Sohrab and Rustum

by Matthew Arnold

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Last Updated September 6, 2023.

Sohrab

Sohrab is a young warrior from Ader-baijan who has joined the army of Afrasiab, King of the Tartars and become their greatest champion, despite his youth. He knows that Rustum is his father and has spent many years seeking him. Sohrab is portrayed as a formidable warrior, not as large or strong as Rustum but more agile.

Sohrab is courteous and chivalrous, refusing to take advantage of his opponent’s mistakes and suggesting that they should not be enemies, though he is clearly not afraid of fighting or even of death. When he is about to die, it is he who comforts his father, telling him “with a soothing voice” that he is not to blame for his son’s death and saying,

Father, forbear! for I but meet to-day

The doom which at my birth was written down

In Heaven, and thou art Heaven's unconscious hand.

Surely my heart cried out that it was thou,

When first I saw thee; and thy heart spoke too,

I know it! but fate trod those promptings down

Under its iron heel; fate, fate engaged

The strife, and hurl'd me on my father's spear.

But let us speak no more of this! I find

My father; let me feel that I have found!

Come, sit beside me on this sand, and take

My head betwixt thy hands, and kiss my cheeks,

And wash them with thy tears, and say: My son!

These words reveal Sohrab’s character and his priorities. He has been seeking his father for years and has now found him. Although he has such a short time left to live, he wants to spend this time in showing his love for the great man he knows only by reputation and in trying to allay his grief. He is also perceptive, believing instinctively that Rustum is his father and trying to prevent the fight as soon as they meet.

Rustum

Rustum is the greatest warrior chieftain of the Persians. He is growing old and resents the young King of Persia, Kai Khosroo, for giving his favor to younger men. He shows respect and concern for Sohrab but is also irritated by the confidence and agility of the younger man.

Rustum has spent his life fighting and is proud of his military glory but undergoes a change of heart at the end of the poem when he learns that he has killed the son he never knew he had. When the dying Sohrab asks him not to fight the Tartars, he readily agrees, saying,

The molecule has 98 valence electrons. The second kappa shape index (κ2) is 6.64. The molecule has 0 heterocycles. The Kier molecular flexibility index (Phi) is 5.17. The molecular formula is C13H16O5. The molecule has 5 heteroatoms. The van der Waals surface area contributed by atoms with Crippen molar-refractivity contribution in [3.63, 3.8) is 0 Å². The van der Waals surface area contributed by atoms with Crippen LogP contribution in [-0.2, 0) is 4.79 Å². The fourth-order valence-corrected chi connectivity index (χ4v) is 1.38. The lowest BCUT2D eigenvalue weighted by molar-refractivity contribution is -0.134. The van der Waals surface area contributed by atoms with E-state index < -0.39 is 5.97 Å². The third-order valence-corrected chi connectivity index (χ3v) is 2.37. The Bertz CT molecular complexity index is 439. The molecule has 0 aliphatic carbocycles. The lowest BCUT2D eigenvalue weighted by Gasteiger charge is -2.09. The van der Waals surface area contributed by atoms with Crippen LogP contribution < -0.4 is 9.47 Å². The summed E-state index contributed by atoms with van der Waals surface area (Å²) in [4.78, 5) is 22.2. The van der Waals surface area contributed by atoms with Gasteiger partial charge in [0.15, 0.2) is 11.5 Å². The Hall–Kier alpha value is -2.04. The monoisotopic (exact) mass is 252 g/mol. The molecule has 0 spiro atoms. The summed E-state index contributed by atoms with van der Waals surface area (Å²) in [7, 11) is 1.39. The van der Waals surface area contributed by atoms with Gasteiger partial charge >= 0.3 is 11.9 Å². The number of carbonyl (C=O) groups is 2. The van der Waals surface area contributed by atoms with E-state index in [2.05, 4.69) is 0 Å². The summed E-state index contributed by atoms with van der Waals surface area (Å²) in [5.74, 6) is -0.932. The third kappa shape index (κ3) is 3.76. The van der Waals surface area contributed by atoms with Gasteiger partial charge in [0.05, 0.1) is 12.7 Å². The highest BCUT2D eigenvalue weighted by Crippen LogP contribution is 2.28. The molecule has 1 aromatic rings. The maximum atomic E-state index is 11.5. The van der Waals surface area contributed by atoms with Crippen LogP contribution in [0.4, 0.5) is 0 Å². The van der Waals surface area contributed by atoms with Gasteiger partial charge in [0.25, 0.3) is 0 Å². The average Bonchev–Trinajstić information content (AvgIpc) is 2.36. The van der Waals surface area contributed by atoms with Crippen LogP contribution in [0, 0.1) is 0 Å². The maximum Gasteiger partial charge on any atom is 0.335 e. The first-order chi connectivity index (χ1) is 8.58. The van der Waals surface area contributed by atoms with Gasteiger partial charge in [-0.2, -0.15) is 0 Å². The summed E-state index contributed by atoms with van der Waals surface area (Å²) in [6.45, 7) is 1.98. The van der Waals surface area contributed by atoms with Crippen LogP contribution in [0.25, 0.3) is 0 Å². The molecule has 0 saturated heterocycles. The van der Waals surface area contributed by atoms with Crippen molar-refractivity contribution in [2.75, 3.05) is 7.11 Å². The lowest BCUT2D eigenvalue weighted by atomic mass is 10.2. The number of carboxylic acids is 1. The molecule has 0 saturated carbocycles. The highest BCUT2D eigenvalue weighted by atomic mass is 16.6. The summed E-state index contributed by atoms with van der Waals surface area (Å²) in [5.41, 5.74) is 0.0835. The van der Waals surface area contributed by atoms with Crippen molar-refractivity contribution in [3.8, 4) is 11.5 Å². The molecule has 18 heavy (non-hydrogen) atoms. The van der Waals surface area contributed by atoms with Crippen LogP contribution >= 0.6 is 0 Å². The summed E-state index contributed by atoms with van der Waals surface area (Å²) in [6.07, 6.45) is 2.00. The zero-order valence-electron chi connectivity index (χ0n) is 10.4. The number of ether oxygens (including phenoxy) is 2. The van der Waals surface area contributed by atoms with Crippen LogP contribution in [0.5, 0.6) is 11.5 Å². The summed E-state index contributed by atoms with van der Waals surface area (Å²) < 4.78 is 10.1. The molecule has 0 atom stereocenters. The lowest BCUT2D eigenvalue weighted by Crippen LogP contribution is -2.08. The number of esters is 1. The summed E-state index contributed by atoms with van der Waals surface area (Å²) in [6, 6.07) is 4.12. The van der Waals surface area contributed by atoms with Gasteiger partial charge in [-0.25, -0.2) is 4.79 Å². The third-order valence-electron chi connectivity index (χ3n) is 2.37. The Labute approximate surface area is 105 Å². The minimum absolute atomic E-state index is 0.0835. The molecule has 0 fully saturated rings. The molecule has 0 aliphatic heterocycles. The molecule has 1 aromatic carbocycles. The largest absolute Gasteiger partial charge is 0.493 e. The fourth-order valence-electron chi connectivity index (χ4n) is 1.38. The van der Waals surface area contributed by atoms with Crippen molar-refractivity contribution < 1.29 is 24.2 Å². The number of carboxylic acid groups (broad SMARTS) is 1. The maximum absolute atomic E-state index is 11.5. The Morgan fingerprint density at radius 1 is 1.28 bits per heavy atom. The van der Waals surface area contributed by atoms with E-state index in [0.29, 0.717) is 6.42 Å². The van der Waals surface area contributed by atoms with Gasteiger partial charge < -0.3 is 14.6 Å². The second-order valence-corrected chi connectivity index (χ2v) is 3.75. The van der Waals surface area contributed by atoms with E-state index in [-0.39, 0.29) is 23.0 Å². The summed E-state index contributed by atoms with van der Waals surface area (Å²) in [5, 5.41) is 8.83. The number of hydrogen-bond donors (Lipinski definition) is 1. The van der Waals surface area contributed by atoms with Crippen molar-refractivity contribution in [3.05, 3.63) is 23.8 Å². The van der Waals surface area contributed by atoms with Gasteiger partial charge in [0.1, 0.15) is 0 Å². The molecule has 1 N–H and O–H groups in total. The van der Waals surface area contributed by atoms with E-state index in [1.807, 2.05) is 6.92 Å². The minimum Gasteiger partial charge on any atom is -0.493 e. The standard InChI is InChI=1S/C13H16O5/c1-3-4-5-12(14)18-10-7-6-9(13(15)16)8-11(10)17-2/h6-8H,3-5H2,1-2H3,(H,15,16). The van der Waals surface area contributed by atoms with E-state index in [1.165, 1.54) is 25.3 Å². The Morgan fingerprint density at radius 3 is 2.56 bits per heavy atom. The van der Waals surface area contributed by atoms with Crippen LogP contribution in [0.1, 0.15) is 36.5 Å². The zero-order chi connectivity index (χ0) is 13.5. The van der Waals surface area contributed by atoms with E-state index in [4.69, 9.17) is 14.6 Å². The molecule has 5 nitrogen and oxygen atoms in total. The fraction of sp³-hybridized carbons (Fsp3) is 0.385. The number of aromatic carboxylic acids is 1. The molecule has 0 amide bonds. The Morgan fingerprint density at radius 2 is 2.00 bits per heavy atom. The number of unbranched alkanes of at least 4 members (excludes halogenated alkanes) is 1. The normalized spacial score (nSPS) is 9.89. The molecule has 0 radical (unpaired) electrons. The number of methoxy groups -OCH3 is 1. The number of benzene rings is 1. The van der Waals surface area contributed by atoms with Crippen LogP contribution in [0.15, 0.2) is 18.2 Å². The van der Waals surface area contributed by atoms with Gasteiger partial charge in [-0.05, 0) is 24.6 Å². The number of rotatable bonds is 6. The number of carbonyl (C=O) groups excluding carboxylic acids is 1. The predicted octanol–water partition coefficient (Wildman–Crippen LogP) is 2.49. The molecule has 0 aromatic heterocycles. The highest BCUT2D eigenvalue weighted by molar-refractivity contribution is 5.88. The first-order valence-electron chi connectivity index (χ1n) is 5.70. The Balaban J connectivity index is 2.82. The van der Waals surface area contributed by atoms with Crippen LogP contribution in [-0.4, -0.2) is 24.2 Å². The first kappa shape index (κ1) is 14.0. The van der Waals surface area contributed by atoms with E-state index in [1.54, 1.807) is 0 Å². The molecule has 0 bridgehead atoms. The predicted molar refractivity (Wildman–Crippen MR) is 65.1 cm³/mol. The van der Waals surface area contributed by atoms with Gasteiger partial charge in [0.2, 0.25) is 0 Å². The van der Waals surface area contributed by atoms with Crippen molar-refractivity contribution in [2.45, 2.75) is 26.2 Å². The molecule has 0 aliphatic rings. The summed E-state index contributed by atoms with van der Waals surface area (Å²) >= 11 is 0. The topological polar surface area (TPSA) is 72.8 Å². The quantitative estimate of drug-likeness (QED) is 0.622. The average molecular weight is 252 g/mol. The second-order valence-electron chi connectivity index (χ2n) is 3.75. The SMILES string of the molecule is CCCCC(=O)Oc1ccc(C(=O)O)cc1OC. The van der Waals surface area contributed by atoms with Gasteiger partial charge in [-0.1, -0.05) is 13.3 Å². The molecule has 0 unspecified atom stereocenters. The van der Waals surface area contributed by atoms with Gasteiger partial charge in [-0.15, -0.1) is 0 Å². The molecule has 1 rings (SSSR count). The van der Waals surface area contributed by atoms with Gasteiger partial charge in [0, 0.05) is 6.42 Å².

What should I do with slaying any more?

For would that all whom I have ever slain

Might be once more alive; my bitterest foes,

And they who were call'd champions in their time,

And through whose death I won that fame I have—

And I were nothing but a common man,

A poor, mean soldier, and without renown,

So thou mightest live too, my son, my son!

This softer side of Rustum’s nature is foreshadowed earlier in the poem. Before he acknowledges Sohrab as his son, he feels pity for the youth, who reminds him of himself when he was young and of the carefree, peaceful life he lived with his wife in Ader-baijan.

At the end of the poem, Rustum sees the hollowness of military triumph but retains other elements of his proud nature and traditional code of honor. His sense of family responsibility is undiminished as he swears to return home to his own father, Zal.

Peran-Wisa

Peran-Wisa is the commander of the Tartar army. He is an old man and feels a fatherly responsibility towards Sohrab,...

(This entire section contains 742 words.)

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but he understands that he cannot restrain him or shield him from danger or even death.

Haman

Haman is an officer in the Tartar army, second in command to Peran-Wisa. He is a vigorous man, “still in his lusty prime.”

Ferood

Ferood is the commander of the Persian army. He acknowledges that although Rustum is refusing to fight, no one else among the lords of Persia is capable of taking on Sohrab.

Gudurz

Gudurz is an elderly Persian lord. He suggests to Ferood that they ask Rustum to fight against Sohrab, since they have no other champion capable of defeating him. He is diplomatic and crafty, and he persuades Rustum to fight by insisting that if he does not, people will say,

Like some old miser, Rustum hoards his fame,

And shuns to peril it with younger men.

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